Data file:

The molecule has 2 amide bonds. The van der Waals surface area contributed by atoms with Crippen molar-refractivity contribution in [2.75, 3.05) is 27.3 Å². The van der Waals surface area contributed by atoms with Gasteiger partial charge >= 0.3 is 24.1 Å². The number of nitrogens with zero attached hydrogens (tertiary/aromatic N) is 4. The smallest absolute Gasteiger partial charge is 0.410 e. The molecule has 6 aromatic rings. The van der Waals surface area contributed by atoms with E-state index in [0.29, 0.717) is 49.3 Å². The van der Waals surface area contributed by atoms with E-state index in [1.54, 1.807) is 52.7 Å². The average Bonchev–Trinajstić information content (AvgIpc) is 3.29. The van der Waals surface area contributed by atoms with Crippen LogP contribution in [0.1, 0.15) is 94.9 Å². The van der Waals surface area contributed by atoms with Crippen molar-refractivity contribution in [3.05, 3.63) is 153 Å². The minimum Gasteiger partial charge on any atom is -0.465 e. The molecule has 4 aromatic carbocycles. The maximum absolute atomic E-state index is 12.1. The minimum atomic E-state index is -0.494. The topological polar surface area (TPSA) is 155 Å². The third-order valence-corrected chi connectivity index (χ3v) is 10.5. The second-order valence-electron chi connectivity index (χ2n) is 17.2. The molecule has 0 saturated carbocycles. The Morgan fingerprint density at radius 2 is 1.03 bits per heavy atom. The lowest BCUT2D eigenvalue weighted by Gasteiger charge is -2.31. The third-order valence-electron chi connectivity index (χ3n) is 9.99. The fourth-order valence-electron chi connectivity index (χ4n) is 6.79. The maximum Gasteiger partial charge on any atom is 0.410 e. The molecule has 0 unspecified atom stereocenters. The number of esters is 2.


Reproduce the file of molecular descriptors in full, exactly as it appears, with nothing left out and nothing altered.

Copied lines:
The molecule has 2 amide bonds. The van der Waals surface area contributed by atoms with Crippen molar-refractivity contribution in [2.75, 3.05) is 27.3 Å². The van der Waals surface area contributed by atoms with Gasteiger partial charge >= 0.3 is 24.1 Å². The number of nitrogens with zero attached hydrogens (tertiary/aromatic N) is 4. The smallest absolute Gasteiger partial charge is 0.410 e. The molecule has 6 aromatic rings. The van der Waals surface area contributed by atoms with E-state index in [0.29, 0.717) is 49.3 Å². The van der Waals surface area contributed by atoms with E-state index in [1.54, 1.807) is 52.7 Å². The average Bonchev–Trinajstić information content (AvgIpc) is 3.29. The van der Waals surface area contributed by atoms with Crippen LogP contribution in [0.1, 0.15) is 94.9 Å². The van der Waals surface area contributed by atoms with Crippen molar-refractivity contribution in [3.05, 3.63) is 153 Å². The minimum Gasteiger partial charge on any atom is -0.465 e. The molecule has 4 aromatic carbocycles. The maximum absolute atomic E-state index is 12.1. The minimum atomic E-state index is -0.494. The topological polar surface area (TPSA) is 155 Å². The third-order valence-corrected chi connectivity index (χ3v) is 10.5. The second-order valence-electron chi connectivity index (χ2n) is 17.2. The molecule has 0 saturated carbocycles. The Morgan fingerprint density at radius 2 is 1.03 bits per heavy atom. The lowest BCUT2D eigenvalue weighted by Gasteiger charge is -2.31. The third-order valence-electron chi connectivity index (χ3n) is 9.99. The fourth-order valence-electron chi connectivity index (χ4n) is 6.79. The maximum Gasteiger partial charge on any atom is 0.410 e. The molecule has 0 unspecified atom stereocenters. The number of esters is 2.